… and kept not quite getting round to posting.
John Owen, talking about what kind of person is included in the promise. He says there are promises which sufficiently warrant a perplexed soul to go to Christ, “even when it can find in itself no other qualifications or conditions, but only such as render it every way unworthy to be accepted.”
“We do not say to a poor, naked, hungry, harbourless man, ‘Go, get thee clothes, get thee a habitation, and then I will give thee an alms.’ No, but ‘Because thou lackest all these, therefore I will give thee an alms.’ ‘Because thou art poor, blind, polluted, guilty, sinful, I will give thee mercy,’ says God.
… When did God give the great promise of Christ to Adam? Was it when he was sorrowing, repenting, qualifying his soul? No, but when he was fleeing, hiding, and had no thoughts but of separation from God. God calls him forth, and [all at the same time] tells him what he had deserved, pronounces the curse, and gives him the blessing. ‘I raised thee up,’ saith Christ, ‘under the apple tree; there thy mother brought thee forth.’ From the very place of sin Christ raiseth up the soul. So Isaiah 46 v 12: ‘Hearken to me, ye stout-hearted, that are far from righteousness.’ Here are two notable qualifications, stout-heartedness and remoteness from righteousness! What saith God to them? Verse 13, he discourses to them of mercy and salvation, and, 55v1, ‘Buy,’ saith he, ‘wine and milk.’
‘Yea, but I have nothing to buy with, and these things require a price.’ Indeed, so they do, but take them ‘without money, and without price.’
‘But he calls on them only who are thirsty.’ True, but it is a thirst of indigency and total want, not a thirst of spiritual desires. … Nay, we may go one step further. Proverbs 9 v 4-5, Christ invites to his bread and wine them who have no heart. This, commonly, is the last objection that an unbelieving heart makes against itself – it hath no mind to Christ. Indeed he hath no heart to Christ. ‘But yet,’ saith Christ, ‘thou shalt not thus go off – I will not admit of this excuse. You that have no heart, turn in hither.’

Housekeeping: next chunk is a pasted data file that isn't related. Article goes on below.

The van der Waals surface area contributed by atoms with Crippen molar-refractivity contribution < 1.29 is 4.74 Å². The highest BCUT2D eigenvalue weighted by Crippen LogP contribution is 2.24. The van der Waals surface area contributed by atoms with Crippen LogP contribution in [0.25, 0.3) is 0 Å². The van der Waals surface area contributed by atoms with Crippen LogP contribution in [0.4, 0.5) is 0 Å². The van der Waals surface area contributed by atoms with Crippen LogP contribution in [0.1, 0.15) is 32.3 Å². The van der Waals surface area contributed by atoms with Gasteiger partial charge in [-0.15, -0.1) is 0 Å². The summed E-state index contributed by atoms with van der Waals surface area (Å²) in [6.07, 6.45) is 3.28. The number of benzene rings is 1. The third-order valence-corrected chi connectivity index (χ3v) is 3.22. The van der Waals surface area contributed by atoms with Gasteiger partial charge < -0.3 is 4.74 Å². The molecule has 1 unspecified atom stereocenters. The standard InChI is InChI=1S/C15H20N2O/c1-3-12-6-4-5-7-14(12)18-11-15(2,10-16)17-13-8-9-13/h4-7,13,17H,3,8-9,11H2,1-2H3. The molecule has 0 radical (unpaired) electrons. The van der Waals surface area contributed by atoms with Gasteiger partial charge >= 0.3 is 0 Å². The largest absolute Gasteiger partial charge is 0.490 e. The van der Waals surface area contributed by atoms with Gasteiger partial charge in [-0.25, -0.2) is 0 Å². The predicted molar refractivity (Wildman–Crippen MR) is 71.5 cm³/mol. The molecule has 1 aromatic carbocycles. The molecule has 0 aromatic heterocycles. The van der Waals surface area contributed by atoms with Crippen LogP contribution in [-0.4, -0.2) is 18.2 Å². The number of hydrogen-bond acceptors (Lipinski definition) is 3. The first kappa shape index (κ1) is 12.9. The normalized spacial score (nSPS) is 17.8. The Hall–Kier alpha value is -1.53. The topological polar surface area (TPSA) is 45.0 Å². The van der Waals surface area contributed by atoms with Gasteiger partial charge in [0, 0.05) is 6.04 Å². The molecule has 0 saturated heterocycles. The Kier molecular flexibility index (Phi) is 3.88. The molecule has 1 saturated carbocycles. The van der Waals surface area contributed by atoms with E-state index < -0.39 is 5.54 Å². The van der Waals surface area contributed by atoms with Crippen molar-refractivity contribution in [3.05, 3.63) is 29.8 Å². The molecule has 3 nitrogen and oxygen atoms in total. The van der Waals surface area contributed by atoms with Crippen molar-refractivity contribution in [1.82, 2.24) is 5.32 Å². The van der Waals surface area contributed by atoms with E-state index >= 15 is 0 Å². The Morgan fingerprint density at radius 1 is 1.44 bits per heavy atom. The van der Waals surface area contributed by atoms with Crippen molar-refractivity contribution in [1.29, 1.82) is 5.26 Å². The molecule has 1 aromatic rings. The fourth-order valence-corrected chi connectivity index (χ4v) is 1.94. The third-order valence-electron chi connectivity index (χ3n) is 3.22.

Now, I say, this obviating of all objections by unexpected appearances of love, mercy, and compassion in the promises is a strong inducement unto steadfastness in believing. When a soul shall find that God takes for granted that all that is true which it can charge itself with – that its sin, folly, unbelief, heartlessness, is just as he apprehends it, and inconceivably worse than he can think – that he takes for granted all the aggravations of his sins, that lie so dismally in his eye – his backsliding, frowardness, greatness of sin, impotency, coldness and the present, not answering in affection to the convictions that are upon him – and notwithstanding all this, yet says, ‘Come, let us agree, accept of peace, close with Christ, receive him from my love’ – surely it cannot but in some measure engage the soul into a rest and acquiescence in the word of promise.”
(Vol 9, p48-49)